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School meals get ugly
The gloves came off last week. After the USDA announced leniency for rules regarding whole-grain pasta, the U.S. House backed a bill that would allow districts to opt out of new school meal pattern regulations if they could prove the rules were a financial burden.
Reducing staff hours/positions is the most often cited tactic operators employ to cut costs (48%). B&I, colleges and schools are more likely than hospitals, nursing homes, long-term care, senior living and retirement homes to cut the number of menu items as a way to reduce costs. Schools (28%) are the most likely to lower costs by making fewer items from scratch. Colleges are the most likely segment to reduce hours of operation (34%).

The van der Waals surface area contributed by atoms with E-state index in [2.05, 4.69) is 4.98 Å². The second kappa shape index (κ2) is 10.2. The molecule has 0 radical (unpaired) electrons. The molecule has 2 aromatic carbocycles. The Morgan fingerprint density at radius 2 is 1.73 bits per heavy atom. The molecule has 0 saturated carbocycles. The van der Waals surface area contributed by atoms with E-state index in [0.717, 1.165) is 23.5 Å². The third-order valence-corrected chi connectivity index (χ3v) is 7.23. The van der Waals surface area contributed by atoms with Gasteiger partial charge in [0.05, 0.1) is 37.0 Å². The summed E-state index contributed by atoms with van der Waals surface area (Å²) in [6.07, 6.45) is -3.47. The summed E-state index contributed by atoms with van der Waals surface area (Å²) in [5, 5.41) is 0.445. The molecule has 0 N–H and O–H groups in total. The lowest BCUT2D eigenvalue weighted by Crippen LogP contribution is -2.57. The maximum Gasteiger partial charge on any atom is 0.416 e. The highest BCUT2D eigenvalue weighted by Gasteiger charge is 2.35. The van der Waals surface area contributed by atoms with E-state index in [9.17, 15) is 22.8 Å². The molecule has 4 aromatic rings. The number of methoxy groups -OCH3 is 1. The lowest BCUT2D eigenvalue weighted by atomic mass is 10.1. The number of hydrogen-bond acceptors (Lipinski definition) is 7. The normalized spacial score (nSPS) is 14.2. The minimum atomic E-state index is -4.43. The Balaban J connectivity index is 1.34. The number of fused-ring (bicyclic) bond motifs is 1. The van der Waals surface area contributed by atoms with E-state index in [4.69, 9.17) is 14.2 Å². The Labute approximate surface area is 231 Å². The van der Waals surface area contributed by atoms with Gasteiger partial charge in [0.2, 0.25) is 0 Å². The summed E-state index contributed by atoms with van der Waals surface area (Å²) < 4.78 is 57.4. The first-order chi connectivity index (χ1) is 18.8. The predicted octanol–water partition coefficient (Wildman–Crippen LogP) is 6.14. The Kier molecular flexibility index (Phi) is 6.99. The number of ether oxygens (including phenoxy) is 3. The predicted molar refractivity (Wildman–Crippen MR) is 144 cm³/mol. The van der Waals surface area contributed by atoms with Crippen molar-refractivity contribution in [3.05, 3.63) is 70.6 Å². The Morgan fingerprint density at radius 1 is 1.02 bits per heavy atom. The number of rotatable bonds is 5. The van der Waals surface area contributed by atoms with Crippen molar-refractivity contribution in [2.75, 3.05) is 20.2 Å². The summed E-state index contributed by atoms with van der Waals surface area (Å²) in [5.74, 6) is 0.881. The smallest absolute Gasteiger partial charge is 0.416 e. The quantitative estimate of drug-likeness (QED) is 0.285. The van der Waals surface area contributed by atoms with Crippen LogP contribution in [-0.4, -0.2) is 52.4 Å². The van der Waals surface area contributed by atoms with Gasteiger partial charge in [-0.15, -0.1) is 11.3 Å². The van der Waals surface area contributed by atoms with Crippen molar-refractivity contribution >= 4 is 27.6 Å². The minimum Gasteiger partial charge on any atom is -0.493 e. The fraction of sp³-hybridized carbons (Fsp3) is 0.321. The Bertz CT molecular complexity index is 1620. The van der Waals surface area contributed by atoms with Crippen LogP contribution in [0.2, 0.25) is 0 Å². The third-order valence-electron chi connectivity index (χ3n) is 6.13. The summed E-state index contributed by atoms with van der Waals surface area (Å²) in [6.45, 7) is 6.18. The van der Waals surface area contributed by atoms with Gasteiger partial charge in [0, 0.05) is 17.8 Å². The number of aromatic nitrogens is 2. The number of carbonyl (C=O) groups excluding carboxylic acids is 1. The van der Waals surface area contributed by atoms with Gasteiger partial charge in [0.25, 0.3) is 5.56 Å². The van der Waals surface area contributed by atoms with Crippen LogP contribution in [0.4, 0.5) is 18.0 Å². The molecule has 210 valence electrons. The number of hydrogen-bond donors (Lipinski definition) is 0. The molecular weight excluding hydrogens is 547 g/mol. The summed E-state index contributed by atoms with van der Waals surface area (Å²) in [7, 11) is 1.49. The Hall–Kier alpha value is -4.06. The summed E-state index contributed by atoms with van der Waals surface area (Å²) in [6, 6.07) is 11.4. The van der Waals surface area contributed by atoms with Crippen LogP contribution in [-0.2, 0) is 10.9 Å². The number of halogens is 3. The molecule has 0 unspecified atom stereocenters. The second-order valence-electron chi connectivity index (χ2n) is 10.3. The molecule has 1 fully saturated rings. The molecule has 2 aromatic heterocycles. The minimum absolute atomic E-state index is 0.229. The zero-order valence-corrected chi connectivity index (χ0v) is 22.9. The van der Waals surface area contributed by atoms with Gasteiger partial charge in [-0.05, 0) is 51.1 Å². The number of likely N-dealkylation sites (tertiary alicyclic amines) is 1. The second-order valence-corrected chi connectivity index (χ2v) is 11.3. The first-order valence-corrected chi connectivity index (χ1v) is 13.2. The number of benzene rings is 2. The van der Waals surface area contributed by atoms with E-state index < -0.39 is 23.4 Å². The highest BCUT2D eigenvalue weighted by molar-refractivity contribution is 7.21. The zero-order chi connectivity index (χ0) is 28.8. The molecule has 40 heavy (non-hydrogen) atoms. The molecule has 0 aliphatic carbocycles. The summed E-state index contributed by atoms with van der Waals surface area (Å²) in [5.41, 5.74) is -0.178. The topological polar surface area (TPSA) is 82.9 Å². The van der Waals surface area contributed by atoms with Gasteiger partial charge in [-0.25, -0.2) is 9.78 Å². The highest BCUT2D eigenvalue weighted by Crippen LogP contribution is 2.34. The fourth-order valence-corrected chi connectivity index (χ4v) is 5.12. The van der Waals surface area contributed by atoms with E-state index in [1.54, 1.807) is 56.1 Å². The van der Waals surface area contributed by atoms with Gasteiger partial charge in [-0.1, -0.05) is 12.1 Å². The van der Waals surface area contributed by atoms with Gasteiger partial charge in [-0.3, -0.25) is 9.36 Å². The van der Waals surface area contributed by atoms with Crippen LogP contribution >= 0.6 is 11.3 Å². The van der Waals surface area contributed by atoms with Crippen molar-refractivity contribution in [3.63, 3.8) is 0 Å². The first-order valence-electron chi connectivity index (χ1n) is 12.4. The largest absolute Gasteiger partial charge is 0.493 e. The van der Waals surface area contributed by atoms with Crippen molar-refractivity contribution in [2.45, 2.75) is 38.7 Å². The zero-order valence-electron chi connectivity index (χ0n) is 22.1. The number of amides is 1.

New breakfast regulations are easier to meet and are causing fewer negative student reactions than last year's lunch ones. That's borne out by statistics that show participation for the morning meal holding steady in the past two years. This year's K-12 Census Report also looks at the cost per meal, participation levels and the new competitive foods rules.